Ms. Burns says preparation is the main key to the success of her open house. Each year, she and her staff begin planning a little earlier than the previous year to ensure that customers will have the best possible experience when they visit. As of last March, Ms. Burns had already determined the themes for the coming holiday season, and she says she begins tagging merchandise and grouping it by those themes as early as July. She spends two weeks getting the showrooms ready prior to the open house, leaving a portion of the shop devoted to fall merchandise.

To handle the surge in customers during the open house, Ms. Burns hires a police officer to direct traffic. In addition, the shop provides a fun form of transportation for front-door service. “We have extra parking at The Carter House (a national historic Civil War museum) next door, and we have golf carts that shuttle customers from that parking lot because ours is not large enough to accommodate them all,” Ms. Burns explains.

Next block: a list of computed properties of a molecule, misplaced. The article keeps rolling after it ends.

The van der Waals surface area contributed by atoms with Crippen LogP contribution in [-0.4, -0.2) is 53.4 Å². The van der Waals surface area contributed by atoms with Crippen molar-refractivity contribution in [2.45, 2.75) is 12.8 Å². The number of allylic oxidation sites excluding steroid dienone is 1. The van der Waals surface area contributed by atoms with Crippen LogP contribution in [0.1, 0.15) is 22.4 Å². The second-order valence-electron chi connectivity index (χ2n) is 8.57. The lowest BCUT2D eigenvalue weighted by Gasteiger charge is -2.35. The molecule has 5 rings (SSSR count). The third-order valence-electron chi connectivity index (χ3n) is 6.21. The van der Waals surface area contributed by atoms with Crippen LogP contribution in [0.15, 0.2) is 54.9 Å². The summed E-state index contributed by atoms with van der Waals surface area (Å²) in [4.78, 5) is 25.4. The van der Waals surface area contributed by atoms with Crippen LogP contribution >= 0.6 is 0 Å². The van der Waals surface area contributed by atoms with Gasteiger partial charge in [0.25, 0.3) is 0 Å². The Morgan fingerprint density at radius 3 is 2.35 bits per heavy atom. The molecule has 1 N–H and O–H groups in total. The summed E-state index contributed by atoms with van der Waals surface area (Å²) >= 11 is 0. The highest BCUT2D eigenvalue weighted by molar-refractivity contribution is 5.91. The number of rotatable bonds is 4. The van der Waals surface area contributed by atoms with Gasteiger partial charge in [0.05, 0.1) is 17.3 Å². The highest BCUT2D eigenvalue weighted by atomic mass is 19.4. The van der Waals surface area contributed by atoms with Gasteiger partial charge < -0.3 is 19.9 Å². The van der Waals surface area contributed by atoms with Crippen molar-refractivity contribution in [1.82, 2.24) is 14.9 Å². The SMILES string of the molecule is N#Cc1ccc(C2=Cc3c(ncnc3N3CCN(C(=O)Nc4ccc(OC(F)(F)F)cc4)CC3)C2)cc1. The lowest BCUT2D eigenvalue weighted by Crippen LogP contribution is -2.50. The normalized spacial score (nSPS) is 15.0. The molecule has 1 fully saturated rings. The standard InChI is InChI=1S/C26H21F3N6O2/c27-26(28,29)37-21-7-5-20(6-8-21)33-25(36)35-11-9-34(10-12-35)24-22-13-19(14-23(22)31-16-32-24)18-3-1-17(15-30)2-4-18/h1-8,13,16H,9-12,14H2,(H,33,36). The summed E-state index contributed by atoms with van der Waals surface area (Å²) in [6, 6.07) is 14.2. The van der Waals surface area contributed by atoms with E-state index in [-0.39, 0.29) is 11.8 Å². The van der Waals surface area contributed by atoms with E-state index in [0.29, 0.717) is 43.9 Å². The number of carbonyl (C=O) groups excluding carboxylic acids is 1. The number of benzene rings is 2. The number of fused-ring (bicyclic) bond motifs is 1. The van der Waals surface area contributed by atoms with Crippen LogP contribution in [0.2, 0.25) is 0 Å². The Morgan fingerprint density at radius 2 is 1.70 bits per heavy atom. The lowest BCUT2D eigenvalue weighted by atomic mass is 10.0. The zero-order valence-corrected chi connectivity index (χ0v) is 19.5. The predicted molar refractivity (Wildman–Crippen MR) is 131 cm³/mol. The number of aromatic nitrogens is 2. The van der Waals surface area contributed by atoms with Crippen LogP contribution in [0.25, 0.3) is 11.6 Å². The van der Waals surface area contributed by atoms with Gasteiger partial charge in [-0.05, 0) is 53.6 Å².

In addition to Franklin Flower’s 16 regular employees, the shop hires seven to 10 seasonal employees to help for the holidays. Everyone is needed during the Friday evening open house; there were 26 on staff last year. Ms. Burns says that during her first open house in 2001, the shop used only two of its cash registers—it’s on Teleflora’s Eagle system and has eight computers—but that quickly became a nightmare because the cashiers couldn’t get people checked out quickly enough. Now, the shop opens five registers for the event and has personal baggers at each location, ensuring shorter lines and more efficient service.

Ms. Burns says local schools play a big part in her search for temporary help. “We have really good relationships with our high schools when it comes to driving golf carts or bagging—things that are not specialized areas,” she says. “They’re always looking for assistance with their flowers for dances, so sometimes we negotiate deals where they come in and assist us with our open house, and then we give them credit for their flowers.” Ms. Burns adds that this trade-off helps the shop eliminate additional overhead expense.